The path will go back to the city centre past the Charterhouse Carthusian monastery.

All of the Loop Line’s phases have been granted planning permission and cash from the Severn Trent Community Fund will go towards the remaining phases’ construction costs.

The aim is to have all phases completed by next year.

Historic Coventry Trust chairman Ian Harrabin said: “Once the Loop Line is open this will provide a fantastic woodland walk and cycle route for all ages as part of the Charterhouse Heritage Park which will be enjoyed by residents and visitors to the city.

“It is great to see work getting underway to start clearing the site to uncover another of Coventry’s historical gems.”

What Is The Real Purpose of Coventry’s Climate Board?

More tales from Coventry’s grassroots climate community, this is one from me, David Ridley (Coventry Green New Deal chair), about Coventry City Council’s Climate Change Board (link to video, there doesn’t seem to be an official page for the Board, which is not surprising).

I found out about Coventry City Council’s Climate Change Board through Coventry Green New Deal’s work during the coronaviorus pandemic, particularly during the first lockdown, in trying to engage with the Council on its new Climate Change Strategy.

We spent a long time trying to work with the new Head of Climate Change, Bret Willers, who informed us that the Council wanted to set up a “Sustainable Development Commission” (pdf) which would “pull together all those with the talents and experience to build the new future in a post COVID-19 world to deliver net-zero emissions and to limit the damages from climate change.”

We tried our very best to get involved with this commission as a “key stakeholder”, but the door was unambiguously closed to us. Paraphrasing Willers, we had nothing to offer – the Council only wants stakeholders that can deliver the kinds of top-down, technocratic solutions it prefers, which means preferably having lots of cash (i.e. Eon, Severn Trent), but failing that, at least having some significant civic power as an “anchor institution” (i.e. university, hopsital etc) or as a respectable third sector organisation (e.g. Warwickshire Wildlife Trust, Canal and Rivers Trust).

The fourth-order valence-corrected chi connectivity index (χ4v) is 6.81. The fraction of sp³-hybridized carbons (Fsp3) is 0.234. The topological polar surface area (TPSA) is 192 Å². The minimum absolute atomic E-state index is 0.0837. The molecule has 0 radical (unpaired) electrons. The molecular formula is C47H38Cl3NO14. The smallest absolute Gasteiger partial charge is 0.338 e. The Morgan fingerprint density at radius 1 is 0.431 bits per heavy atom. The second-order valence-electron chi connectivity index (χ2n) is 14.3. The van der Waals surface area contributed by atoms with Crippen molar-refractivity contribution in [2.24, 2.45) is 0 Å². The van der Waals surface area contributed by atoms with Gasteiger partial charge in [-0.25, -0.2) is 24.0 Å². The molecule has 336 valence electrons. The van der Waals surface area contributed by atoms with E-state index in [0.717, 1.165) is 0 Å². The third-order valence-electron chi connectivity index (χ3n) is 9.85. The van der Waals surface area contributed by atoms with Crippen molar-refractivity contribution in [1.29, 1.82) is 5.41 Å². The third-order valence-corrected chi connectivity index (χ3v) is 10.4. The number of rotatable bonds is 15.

Anyway, we didn’t hear any more about it until suddenly the Climate Change Board appeared at the end of last year, as reported by CovCan. At this point I tried for many weeks to get more information about this from Willers via my local Councillor, Bally Singh. Eventually he replied with the membership (see end of this email), but was silent with regards to further requests for information about its terms of reference, relationship with the Council, particularly its scrutiny mechanisms, and its transparency arrangements.

So I submitted an official information request under the Environmental Information Regulations 2004 (EIR), which was answered on 5 May 2022 and is now available to view on the Council website.

As you will see from these documents, the Climate Change Board is “not directly accountable to the Council however it works closely and collaboratively together for the benefit of the city”. Its minutes are “not currently publicly available” because the Climate Change Board is “not a public meeting”. However “press releases are made regarding the progress of the board.”

The purpose of this Board is very vague – “to share policies, plans, good practice and work together collaboratively in an effort to keep the city on track for a zero-carbon future.” For me, Cllr Jim O’ Boyle’s offhand remark to CovCan, that the Board “will be able to deliver a range of cost-effective schemes to invest in a more sustainable future for the city” is more revealing.

My worry is that the Board will set up financial arrangements – private-public partnerships – that will fundamentally structure the future of the city and all climate change plans that are put in place.

We’ve seen something similar in Bristol, where the Council has created the City Leap partnership with key investors Ameresco Limited, a “leading cleantech integrator and renewable energy asset developer” based in the US and Vattenfall Heat UK, “Sweden’s nationally owned energy company, who specialise in low and zero-carbon heat networks.”

The City Leap partnership is “aimed at delivering low carbon energy infrastructure, such as solar PV, heat networks, heat pumps and energy efficiency measures at scale, all which will help Bristol meet its carbon reduction targets of becoming carbon neutral by 2030. The partners will invest in the council’s estate to deliver low carbon energy infrastructure and support others, such as residents, community energy groups and businesses, to deliver local carbon reducing projects.”